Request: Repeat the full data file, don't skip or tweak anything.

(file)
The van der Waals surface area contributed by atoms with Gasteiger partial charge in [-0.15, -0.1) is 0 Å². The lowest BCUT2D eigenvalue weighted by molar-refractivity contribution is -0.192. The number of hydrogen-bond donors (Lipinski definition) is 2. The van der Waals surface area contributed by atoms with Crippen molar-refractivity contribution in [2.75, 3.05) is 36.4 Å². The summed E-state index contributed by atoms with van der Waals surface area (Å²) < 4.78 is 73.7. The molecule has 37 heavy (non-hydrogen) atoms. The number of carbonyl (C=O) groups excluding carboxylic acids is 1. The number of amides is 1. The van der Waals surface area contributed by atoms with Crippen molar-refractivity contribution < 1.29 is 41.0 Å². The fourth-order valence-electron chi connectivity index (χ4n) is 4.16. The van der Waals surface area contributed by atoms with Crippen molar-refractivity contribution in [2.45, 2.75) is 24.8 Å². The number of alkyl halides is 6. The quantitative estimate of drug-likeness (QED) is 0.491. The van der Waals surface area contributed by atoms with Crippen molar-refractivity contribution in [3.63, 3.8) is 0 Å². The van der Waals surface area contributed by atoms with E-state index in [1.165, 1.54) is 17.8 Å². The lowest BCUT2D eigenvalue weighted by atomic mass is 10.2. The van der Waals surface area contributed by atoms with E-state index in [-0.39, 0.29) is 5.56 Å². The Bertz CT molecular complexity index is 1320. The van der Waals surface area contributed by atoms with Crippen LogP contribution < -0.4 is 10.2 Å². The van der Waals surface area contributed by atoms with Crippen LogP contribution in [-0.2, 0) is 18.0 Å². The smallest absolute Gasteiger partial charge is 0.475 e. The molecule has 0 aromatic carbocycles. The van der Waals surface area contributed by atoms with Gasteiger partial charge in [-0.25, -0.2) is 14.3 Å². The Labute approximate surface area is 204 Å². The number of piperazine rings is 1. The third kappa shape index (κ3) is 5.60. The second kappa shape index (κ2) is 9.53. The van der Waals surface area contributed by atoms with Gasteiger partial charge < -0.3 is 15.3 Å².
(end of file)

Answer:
The van der Waals surface area contributed by atoms with Gasteiger partial charge in [-0.15, -0.1) is 0 Å². The lowest BCUT2D eigenvalue weighted by molar-refractivity contribution is -0.192. The number of hydrogen-bond donors (Lipinski definition) is 2. The van der Waals surface area contributed by atoms with Crippen molar-refractivity contribution in [2.75, 3.05) is 36.4 Å². The summed E-state index contributed by atoms with van der Waals surface area (Å²) < 4.78 is 73.7. The molecule has 37 heavy (non-hydrogen) atoms. The number of carbonyl (C=O) groups excluding carboxylic acids is 1. The number of amides is 1. The van der Waals surface area contributed by atoms with Crippen molar-refractivity contribution < 1.29 is 41.0 Å². The fourth-order valence-electron chi connectivity index (χ4n) is 4.16. The van der Waals surface area contributed by atoms with Crippen molar-refractivity contribution in [2.45, 2.75) is 24.8 Å². The number of alkyl halides is 6. The quantitative estimate of drug-likeness (QED) is 0.491. The van der Waals surface area contributed by atoms with Crippen molar-refractivity contribution in [3.63, 3.8) is 0 Å². The van der Waals surface area contributed by atoms with E-state index in [1.165, 1.54) is 17.8 Å². The lowest BCUT2D eigenvalue weighted by atomic mass is 10.2. The van der Waals surface area contributed by atoms with E-state index in [-0.39, 0.29) is 5.56 Å². The Bertz CT molecular complexity index is 1320. The van der Waals surface area contributed by atoms with Crippen LogP contribution < -0.4 is 10.2 Å². The van der Waals surface area contributed by atoms with Crippen LogP contribution in [-0.2, 0) is 18.0 Å². The smallest absolute Gasteiger partial charge is 0.475 e. The molecule has 0 aromatic carbocycles. The van der Waals surface area contributed by atoms with Gasteiger partial charge in [-0.25, -0.2) is 14.3 Å². The Labute approximate surface area is 204 Å². The number of piperazine rings is 1. The third kappa shape index (κ3) is 5.60. The second kappa shape index (κ2) is 9.53. The van der Waals surface area contributed by atoms with Gasteiger partial charge < -0.3 is 15.3 Å².